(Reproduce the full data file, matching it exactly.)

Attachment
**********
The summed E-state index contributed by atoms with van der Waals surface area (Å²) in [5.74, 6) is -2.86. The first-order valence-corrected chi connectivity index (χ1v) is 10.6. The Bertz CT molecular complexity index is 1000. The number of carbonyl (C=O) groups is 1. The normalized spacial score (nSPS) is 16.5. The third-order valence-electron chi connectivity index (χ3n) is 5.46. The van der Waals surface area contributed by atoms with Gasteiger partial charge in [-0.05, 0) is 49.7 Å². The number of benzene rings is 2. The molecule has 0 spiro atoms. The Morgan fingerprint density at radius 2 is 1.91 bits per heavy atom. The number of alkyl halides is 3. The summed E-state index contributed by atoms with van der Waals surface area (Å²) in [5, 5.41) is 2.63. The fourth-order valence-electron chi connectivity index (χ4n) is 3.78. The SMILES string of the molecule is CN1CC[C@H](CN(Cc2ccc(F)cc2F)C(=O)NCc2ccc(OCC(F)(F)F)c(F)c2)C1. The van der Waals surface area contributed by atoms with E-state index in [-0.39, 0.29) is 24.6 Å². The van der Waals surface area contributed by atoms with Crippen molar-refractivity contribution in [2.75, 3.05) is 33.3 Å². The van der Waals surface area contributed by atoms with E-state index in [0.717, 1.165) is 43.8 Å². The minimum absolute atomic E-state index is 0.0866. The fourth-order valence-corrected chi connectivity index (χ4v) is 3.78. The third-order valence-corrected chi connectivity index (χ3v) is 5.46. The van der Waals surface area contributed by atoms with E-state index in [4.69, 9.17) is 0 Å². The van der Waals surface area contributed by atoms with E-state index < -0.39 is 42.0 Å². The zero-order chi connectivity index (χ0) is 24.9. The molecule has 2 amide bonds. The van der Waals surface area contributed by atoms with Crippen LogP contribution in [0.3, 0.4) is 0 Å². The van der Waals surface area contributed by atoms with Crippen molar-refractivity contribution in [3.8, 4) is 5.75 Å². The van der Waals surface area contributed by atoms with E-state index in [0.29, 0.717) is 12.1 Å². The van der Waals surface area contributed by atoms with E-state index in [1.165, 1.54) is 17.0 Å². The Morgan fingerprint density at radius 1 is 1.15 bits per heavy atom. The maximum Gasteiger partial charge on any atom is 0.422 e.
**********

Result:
The summed E-state index contributed by atoms with van der Waals surface area (Å²) in [5.74, 6) is -2.86. The first-order valence-corrected chi connectivity index (χ1v) is 10.6. The Bertz CT molecular complexity index is 1000. The number of carbonyl (C=O) groups is 1. The normalized spacial score (nSPS) is 16.5. The third-order valence-electron chi connectivity index (χ3n) is 5.46. The van der Waals surface area contributed by atoms with Gasteiger partial charge in [-0.05, 0) is 49.7 Å². The number of benzene rings is 2. The molecule has 0 spiro atoms. The Morgan fingerprint density at radius 2 is 1.91 bits per heavy atom. The number of alkyl halides is 3. The summed E-state index contributed by atoms with van der Waals surface area (Å²) in [5, 5.41) is 2.63. The fourth-order valence-electron chi connectivity index (χ4n) is 3.78. The SMILES string of the molecule is CN1CC[C@H](CN(Cc2ccc(F)cc2F)C(=O)NCc2ccc(OCC(F)(F)F)c(F)c2)C1. The van der Waals surface area contributed by atoms with E-state index in [-0.39, 0.29) is 24.6 Å². The van der Waals surface area contributed by atoms with Crippen molar-refractivity contribution in [2.75, 3.05) is 33.3 Å². The van der Waals surface area contributed by atoms with E-state index in [0.717, 1.165) is 43.8 Å². The minimum absolute atomic E-state index is 0.0866. The fourth-order valence-corrected chi connectivity index (χ4v) is 3.78. The third-order valence-corrected chi connectivity index (χ3v) is 5.46. The van der Waals surface area contributed by atoms with E-state index in [4.69, 9.17) is 0 Å². The van der Waals surface area contributed by atoms with E-state index < -0.39 is 42.0 Å². The zero-order chi connectivity index (χ0) is 24.9. The molecule has 2 amide bonds. The van der Waals surface area contributed by atoms with Crippen LogP contribution in [0.3, 0.4) is 0 Å². The van der Waals surface area contributed by atoms with Crippen molar-refractivity contribution in [3.8, 4) is 5.75 Å². The van der Waals surface area contributed by atoms with E-state index in [0.29, 0.717) is 12.1 Å². The van der Waals surface area contributed by atoms with E-state index in [1.165, 1.54) is 17.0 Å². The Morgan fingerprint density at radius 1 is 1.15 bits per heavy atom. The maximum Gasteiger partial charge on any atom is 0.422 e.